If you want to know the difference between listening and hearing, ask a married couple or parents of teenagers. In their top-ten list of oft-used phrases, you’re not listening to a word I’m saying is number five. There is a difference between hearing and listening.

I learned the lesson of listening well several years ago visiting a grief-stricken family in the church I pastored. They were suffering the tragic loss of their son and I stopped by to check on them. I sat down at seven in the evening and left around eleven and, in that four hours, barely pieced a sentence together. Seriously, other than a brief prayer at the end of the evening for them, I barely said more than ten words in four hours.

As I was leaving, the man said, “Young man, everything you said tonight helped us far more than you will ever know. We will cherish every word you spoke.”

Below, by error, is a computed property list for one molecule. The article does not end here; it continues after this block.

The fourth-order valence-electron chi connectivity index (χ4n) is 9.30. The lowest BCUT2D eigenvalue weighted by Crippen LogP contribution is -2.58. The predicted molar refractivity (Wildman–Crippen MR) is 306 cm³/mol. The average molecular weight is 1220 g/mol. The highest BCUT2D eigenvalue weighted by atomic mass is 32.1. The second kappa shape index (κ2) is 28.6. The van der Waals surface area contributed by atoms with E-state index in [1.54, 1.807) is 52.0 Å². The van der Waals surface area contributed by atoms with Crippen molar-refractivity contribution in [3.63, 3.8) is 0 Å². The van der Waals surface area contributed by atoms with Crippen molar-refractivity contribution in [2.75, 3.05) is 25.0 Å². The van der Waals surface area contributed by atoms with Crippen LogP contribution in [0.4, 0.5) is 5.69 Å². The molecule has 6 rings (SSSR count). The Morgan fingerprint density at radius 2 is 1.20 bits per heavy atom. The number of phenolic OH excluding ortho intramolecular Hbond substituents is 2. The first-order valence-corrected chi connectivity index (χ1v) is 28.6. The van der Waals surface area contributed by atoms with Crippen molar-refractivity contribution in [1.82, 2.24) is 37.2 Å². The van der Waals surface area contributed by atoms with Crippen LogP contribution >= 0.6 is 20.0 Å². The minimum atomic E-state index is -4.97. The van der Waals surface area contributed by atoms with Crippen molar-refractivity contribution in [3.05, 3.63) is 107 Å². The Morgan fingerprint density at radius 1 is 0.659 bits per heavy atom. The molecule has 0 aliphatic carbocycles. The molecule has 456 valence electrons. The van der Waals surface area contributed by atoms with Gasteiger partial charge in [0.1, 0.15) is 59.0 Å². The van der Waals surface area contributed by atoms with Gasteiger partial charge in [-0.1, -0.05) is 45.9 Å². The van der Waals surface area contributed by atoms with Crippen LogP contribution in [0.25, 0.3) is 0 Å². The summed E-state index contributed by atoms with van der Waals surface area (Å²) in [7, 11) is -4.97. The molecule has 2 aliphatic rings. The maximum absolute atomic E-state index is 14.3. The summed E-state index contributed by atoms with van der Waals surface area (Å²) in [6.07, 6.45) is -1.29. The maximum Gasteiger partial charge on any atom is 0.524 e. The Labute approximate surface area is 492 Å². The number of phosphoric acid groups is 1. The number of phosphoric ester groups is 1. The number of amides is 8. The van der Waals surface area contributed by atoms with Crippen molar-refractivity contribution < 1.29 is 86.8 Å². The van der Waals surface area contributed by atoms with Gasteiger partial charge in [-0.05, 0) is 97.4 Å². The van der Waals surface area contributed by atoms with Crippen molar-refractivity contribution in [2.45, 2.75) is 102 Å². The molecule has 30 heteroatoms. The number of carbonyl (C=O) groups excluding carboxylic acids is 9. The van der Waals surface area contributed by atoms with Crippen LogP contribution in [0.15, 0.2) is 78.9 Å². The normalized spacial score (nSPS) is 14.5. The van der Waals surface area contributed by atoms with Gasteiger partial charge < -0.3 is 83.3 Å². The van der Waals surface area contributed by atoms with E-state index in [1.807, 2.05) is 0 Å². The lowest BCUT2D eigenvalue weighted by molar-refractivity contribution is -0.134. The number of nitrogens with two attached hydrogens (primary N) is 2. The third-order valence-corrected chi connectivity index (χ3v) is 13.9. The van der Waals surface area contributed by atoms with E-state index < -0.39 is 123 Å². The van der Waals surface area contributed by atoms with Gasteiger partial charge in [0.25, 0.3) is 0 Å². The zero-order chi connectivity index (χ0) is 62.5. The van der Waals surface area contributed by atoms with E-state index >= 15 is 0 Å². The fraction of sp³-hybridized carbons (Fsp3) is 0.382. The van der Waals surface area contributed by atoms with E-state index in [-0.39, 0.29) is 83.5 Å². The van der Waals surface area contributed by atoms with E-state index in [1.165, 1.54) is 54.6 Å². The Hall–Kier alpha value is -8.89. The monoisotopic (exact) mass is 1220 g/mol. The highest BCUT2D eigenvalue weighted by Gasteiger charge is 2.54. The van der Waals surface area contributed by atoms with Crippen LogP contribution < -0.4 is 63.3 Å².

I drove away befuddled; I never said anything of substance. However, the evening spent with them taught me more about the power of lisening well than any book I’ve ever read.

Driving home, I reflected on the conversation to understand what I did to encourage them. Nearly twenty years later, I have observed those who listen well and here are my conclusions:

  • People who listen well:
    • Listen to what is not being said
    • Make eye contact
    • Repeat words they hear the other person speak
    • Ask meaningful questions
    • Probe for further detail when appropriate
    • Empathize with body language (folded arms are a no-no)
    • Act like they care
    • Lean in towards the speaker, instead of leaning away
    • Communicate with facial expressions
    • Pick up on the body language of the speaker
    • Build trust
    • Don’t judge
    • Don’t offer advice unless it’s asked for

The most powerful lesson is this: if you listen well enough, you will help people discover solutions to their own problems.


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